This study compared VA and RE measurements with a new SR device to those obtained by gold-standard MR. More than 80% of the study population was able to obtain a VA of ≥20/30 in the better seeing eye with USee, confirmed using pop-in lenses. Better visual outcomes with MR compared to SR are expected, as MR corrects for astigmatism, allowing for more precise RE assessment. Furthermore, a trained refractionist can more accurately adjust refractive power, thus reducing overminusing. As expected, higher cylindrical error was associated with failure to achieve optimal vision in this study as has been the case in other SR studies [3, 11]. Poorer SR visual outcomes in older subjects may be due to a steeper learning curve for using USee. In addition, older subjects were more likely to have a cylindrical error as compared to younger subjects.

Previous studies have used other SR technologies such as the AdSpecs (Centre for Vision in the Developing World) and FocusSpecs (FocusSpecs LLC, Durham, NC). USee users achieved vision levels similar to those reported with previous approaches, including one study in Ghana (FocusSpecs) [21], and two AdSpecs studies from China [3, 11]. Currently, we are unaware of any other portable, mechanical SR technologies that are able to provide refractive error correction beyond the –6 to +6 D range offered by USee.

USee resulted in overminusing by a mean of 0.31 D for SR compared to MR, likely due to accommodation in younger subjects and reasons previously mentioned for older subjects. SR accuracy may also be dependent on learning, as demonstrated by du Toit et al, who studied repeated RE measurements using the Focometer and found that using three trials resulted in greater accuracy than a single trial [22], Although our participants were only instructed once on how to use USee, the majority were able to correct themselves to within 1.00 D of MR, comparable to other studies [3, 11, 21]. We expect that repeated uses of USee for an individual would result in a closer approximation to MR. Overall, while the USee was well received, only 57% of subjects thought the trial frames with SR correction worked as well as their current prescriptions. This is likely in part attributable to better astigmatic correction and the perception of more subjective clarity offered by their existing corrective lenses. Although our overall test population’s prevalence of astigmatism, defined as ≥1.0 D of cylinder in either eye, was higher than in the general United States population (48.3% vs. 36.2%) [23], the mean cylinder was not significantly different in those that gave the pop-in lenses a higher versus lower rating. As seen in Fig 2, there seems to be a suggestion toward greater myopic overcorrection in hyperopes versus myopes for SR. However, we note that this is still within the clinically acceptable error of ±1.00 D from MR. This phenomenon was also noted in the study by He, et al [3].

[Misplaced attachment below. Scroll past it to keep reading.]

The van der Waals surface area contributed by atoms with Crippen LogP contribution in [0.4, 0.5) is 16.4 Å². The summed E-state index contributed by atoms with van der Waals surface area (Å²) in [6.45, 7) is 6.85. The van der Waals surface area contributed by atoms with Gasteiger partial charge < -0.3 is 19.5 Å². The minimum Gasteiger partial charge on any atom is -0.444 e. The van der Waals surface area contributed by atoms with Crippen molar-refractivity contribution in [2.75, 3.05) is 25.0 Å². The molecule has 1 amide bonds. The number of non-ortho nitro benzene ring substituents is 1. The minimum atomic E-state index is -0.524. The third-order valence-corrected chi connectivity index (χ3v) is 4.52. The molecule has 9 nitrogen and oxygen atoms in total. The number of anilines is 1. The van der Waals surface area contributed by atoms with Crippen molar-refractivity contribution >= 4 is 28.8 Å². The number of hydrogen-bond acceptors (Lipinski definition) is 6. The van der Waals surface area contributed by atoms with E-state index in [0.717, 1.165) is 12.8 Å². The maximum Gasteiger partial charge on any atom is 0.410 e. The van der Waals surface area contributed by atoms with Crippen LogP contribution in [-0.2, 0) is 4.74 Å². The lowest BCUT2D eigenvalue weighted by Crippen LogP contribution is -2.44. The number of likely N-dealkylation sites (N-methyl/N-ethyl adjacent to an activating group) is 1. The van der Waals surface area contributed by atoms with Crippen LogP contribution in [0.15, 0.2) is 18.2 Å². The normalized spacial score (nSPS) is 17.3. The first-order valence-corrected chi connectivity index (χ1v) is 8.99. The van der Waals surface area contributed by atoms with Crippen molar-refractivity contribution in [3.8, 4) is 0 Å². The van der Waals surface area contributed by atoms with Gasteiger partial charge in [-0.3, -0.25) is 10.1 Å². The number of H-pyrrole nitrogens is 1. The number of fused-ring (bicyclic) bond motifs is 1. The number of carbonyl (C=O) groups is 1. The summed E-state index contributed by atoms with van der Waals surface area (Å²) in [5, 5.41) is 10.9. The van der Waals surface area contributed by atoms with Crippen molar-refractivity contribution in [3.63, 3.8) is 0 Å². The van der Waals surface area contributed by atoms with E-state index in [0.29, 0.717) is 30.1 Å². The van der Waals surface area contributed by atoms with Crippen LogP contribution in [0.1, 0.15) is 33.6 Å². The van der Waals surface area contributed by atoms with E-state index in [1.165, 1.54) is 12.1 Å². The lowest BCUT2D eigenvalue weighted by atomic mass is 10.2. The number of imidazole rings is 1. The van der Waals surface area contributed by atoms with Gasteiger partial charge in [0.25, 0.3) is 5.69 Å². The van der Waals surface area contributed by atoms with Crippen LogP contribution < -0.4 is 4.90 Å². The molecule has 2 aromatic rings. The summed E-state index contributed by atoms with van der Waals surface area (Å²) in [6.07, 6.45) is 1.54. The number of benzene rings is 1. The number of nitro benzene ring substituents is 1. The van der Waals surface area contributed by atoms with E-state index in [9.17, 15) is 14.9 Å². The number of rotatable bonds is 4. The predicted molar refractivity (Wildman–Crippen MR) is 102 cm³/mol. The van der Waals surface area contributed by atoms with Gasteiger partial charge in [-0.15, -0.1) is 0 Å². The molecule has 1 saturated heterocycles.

We utilized the duochrome test to identify any inherent overminusing effect of USee, however, few subjects had a clinically significant change in RE on the basis of duochrome testing. This test is not intended to be utilized during field usage of USee. In order to address this issue further, we evaluated 12 additional subjects (data not presented) and measured VA with two separate trial frames: one that matched SR, and one that was 0.5 D more positive than SR in both eyes as a universal overminus correction. If VA was the same or better with the second frame, it was used as the final USee refraction, as done in 4 of the 12 patients. Outcomes of BCVA and SE difference between MR and SR were similar to that of the original cohort studied. Thus, a systemic compensation in order to avoid overminusing did not help decrease the degree of myopic bias in USee refraction.

The study population was tested in a US clinic setting with many having good access to eyecare and a lifetime of refractive correction based solely on MR. This does not necessarily reflect the demographic that might benefit from USee in the future. However, the RE distribution represented in our study mirrored those found in other studies of prevalence of RE in adults in rural areas around the world [2426]. Subjects’ MR was measured by several different optometrists. However, all optometrists were board certified and were in practice for at least 5 years, and the experimental setup was identical in each clinic room used. Previous literature has shown that inter-examiner determination of MR is within acceptable limits [27], and our study did not show an association between the extent of error between USee and MR and the optometrist performing refraction. We did not assess the test-retest reliability of the USee measurement or acceptability of the trial frames for long-term use. Such studies are planned for future field trials of the device. Furthermore, SR technology does not claim to replace the full ophthalmology exam done to detect other ocular pathologies. It is possible that vision loss due to eye diseases other than uncorrected RE may occur.

Current estimates place the cost of the USee system, including the USee device, plastic frames, pop-in lenses, and VA chart at USD 5. This VA chart is clinically equivalent to that used in this study’s measurement of MR and is not predicted to have variability in measuring SR. Plastic frames of varying inter-pupillary diameters will be available to meet the needs of a wide range of individuals. USee does not require electricity or battery power, and is more portable and cost effective than other available SR tools as well as tabletop or handheld autorefractors. USee could be used at vision screening sites in low-resource communities where trained vision professionals are scarce. Schoolteachers and community leaders have previously helped conduct vision screenings in order to provide glasses to young children in low resource areas and it is possible that they could be trained to use USee to measure RE and distribute glasses [3, 11, 21, 28].